So, if the dollar starts falling, will the Fed raise interest rates to head off the inflationary pressure, or will it maintain low interest rates in an attempt to stimulate the economy? Bernanke says they will certainly keep an eye on the dollar, but it's only one part of a larger picture:
We are attentive to the implications of changes in the value of the dollar and will continue to formulate policy to guard against risks to our dual mandate to foster both maximum employment and price stability. Our commitment to our dual objectives, together with the underlying strengths of the U.S. economy, will help ensure that the dollar is strong and a source of global financial stability.
So what will the Fed do? Bernanke made it clear that while he sees some improvement, we are very far from the "all clear" sign for the economy:
On the one hand, those who see further weakness or even a relapse into recession next year point out that some of the sources of the recent pickup--including a reduced pace of inventory liquidation and limited-time policies such as the "cash for clunkers" program--are likely to provide only temporary support to the economy. On the other hand, those who are more optimistic point to indications of more fundamental improvements, including strengthening consumer spending outside of autos, a nascent recovery in home construction, continued stabilization in financial conditions, and stronger growth abroad.
My own view is that the recent pickup reflects more than purely temporary factors and that continued growth next year is likely. However, some important headwinds--in particular, constrained bank lending and a weak job market--likely will prevent the expansion from being as robust as we would hope.
He also made it clear that inflation is not much of a worry right now:
The outlook for inflation is also subject to a number of crosscurrents. Many factors affect inflation, including slack in resource utilization, inflation expectations, exchange rates, and the prices of oil and other commodities. Although resource slack cannot be measured precisely, it certainly is high, and it is showing through to underlying wage and price trends. Longer-run inflation expectations are stable, having responded relatively little either to downward or upward pressures on inflation; expectations can be early warnings of actual inflation, however, and must be monitored carefully. Commodities prices have risen lately, likely reflecting the pickup in global economic activity, especially in resource-intensive emerging market economies, and the recent depreciation of the dollar. On net, notwithstanding significant crosscurrents, inflation seems likely to remain subdued for some time.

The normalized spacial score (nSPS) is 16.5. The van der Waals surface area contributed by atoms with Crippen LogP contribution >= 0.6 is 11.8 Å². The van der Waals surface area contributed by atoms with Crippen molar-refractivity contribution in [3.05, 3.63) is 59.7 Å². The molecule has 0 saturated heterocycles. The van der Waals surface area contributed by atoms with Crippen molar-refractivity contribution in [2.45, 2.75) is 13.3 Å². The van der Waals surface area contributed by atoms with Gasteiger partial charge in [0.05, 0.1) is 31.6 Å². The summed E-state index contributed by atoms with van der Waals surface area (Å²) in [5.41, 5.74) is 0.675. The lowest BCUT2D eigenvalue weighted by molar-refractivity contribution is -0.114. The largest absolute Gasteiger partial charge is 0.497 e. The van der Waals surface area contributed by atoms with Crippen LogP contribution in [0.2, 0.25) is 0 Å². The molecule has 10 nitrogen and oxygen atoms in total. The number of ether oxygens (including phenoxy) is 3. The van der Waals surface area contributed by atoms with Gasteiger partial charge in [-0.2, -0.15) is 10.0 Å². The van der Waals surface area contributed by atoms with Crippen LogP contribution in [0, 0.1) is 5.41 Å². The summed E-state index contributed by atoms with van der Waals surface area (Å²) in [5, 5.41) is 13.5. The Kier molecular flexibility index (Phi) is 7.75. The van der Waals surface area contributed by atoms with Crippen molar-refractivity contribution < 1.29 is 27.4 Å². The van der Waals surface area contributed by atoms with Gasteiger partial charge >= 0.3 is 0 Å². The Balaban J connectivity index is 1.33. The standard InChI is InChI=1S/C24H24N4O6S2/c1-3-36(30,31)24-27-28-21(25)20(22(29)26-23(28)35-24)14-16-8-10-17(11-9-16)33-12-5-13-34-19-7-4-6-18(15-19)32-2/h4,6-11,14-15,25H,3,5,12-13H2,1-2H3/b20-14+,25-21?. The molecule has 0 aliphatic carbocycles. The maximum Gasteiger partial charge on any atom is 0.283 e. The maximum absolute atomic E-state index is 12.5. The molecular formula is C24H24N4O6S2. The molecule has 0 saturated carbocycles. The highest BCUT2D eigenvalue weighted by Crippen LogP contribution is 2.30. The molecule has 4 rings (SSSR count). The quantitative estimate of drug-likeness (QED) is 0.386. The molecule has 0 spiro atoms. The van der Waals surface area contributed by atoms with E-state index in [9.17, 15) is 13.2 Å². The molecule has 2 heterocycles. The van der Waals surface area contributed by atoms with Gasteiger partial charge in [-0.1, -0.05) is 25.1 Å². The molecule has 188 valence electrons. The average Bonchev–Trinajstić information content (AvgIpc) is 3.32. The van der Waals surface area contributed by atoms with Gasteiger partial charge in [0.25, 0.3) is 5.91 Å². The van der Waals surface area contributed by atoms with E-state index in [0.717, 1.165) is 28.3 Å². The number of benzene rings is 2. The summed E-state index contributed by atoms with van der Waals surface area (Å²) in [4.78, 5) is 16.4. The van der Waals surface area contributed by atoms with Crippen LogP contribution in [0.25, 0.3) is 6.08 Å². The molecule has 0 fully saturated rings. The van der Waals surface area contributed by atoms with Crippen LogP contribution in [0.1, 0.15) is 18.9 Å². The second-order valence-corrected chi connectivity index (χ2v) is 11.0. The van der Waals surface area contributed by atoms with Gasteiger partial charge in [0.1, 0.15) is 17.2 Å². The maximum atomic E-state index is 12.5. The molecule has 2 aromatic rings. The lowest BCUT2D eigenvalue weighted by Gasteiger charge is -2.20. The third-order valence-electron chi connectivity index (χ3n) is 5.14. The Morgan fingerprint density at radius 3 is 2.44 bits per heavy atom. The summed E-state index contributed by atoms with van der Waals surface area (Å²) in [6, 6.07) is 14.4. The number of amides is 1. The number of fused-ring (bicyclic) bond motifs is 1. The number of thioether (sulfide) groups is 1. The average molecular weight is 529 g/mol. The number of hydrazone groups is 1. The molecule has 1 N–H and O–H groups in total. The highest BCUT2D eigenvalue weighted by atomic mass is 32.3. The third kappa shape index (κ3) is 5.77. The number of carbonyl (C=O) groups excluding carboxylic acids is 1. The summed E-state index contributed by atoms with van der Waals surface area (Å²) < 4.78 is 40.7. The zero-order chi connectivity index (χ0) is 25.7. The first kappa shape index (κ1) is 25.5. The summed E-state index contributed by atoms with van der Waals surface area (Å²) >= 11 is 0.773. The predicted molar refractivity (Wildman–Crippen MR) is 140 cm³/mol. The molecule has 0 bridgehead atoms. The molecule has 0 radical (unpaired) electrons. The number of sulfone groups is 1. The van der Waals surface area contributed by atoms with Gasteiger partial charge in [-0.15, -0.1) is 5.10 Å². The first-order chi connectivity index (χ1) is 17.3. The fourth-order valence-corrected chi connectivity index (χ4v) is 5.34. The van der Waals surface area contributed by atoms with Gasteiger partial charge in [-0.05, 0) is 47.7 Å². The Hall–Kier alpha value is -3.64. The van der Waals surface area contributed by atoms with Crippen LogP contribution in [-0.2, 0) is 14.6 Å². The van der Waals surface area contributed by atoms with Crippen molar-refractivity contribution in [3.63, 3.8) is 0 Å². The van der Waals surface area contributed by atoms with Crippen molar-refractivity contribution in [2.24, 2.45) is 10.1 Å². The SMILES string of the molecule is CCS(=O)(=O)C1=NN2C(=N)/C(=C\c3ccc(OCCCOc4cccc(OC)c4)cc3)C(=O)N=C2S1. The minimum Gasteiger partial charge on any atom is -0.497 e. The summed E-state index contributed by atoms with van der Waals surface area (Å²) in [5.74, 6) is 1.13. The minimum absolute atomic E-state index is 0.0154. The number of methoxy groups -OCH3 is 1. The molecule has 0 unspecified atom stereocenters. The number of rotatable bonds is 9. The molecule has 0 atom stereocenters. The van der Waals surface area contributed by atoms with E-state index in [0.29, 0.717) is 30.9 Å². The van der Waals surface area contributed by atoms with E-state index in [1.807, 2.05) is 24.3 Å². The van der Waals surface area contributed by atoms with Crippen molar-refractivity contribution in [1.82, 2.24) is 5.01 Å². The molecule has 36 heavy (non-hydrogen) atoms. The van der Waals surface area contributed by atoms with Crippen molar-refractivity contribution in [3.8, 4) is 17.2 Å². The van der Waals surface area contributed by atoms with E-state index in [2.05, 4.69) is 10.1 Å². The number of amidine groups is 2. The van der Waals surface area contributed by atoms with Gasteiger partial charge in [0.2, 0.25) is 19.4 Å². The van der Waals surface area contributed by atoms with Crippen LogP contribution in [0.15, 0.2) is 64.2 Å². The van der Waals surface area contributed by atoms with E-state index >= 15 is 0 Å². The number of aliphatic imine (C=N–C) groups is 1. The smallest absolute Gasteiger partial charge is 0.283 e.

Putting those two things together, fear that the economy will not recover as robustly as we'd like, plus the belief that inflation pressures are not a worry right now, leads to the following policy:
The Federal Open Market Committee continues to anticipate that economic conditions, including low rates of resource utilization, subdued inflation trends, and stable inflation expectations, are likely to warrant exceptionally low levels of the federal funds rate for an extended period.
I agree (very much) that inflation is not a worry right now, and that the Fed should be primarily concerned with output and employment at this point. Today's remarks were intended to reassure markets (and foreigners holding our debt) that the dollar is on the Fed's radar, and that it won't allow the dollar to go into free fall. But practically, today's remarks tell us that the Fed expects to maintain low interest rates for the foreseeable future.